Democratic Rep. Louise Slaughter's death last Friday at age 88 creates a vacancy that will lead to the seventh New York special election in the last decade. Slaughter, the former chair of the House Rules Committee, represented Rochester in the House for over 31 years. Democrats begin with a strong advantage to retain her seat, but the race won't begin in earnest until after her funeral, scheduled for this Friday.

Under New York state law, Gov. Andrew Cuomo must set a special election date 70 to 80 days after declaring a vacancy, but in the past, he has had broad leeway as to when to proclaim a seat vacant. Most speculate that he will opt to set the special election for November 6, in conjunction with the regular midterm election — and that parties will nominate whoever wins the June 26 primary to run in the special as well.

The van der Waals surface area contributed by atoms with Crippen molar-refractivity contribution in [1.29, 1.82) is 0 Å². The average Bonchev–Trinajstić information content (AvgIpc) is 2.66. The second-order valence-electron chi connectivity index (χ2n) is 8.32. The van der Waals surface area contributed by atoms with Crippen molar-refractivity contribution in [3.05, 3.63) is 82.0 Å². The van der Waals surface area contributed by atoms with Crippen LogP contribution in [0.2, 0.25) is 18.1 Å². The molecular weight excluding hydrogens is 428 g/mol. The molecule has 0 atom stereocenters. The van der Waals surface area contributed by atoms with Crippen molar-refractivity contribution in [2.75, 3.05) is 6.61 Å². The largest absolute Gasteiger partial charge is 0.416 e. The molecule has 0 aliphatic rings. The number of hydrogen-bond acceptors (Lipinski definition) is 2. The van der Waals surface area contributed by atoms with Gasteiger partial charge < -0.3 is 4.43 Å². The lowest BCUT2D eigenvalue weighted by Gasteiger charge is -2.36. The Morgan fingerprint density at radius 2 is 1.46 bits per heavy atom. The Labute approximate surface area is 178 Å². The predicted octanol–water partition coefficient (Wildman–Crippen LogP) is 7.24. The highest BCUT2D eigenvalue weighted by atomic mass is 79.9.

This timetable could be helpful to Democrats' drive to safeguard the seat. Before Slaughter's passing, Republicans had already coalesced behind neurosurgeon Jim Maxwell, who has served as chief of neurosurgery at

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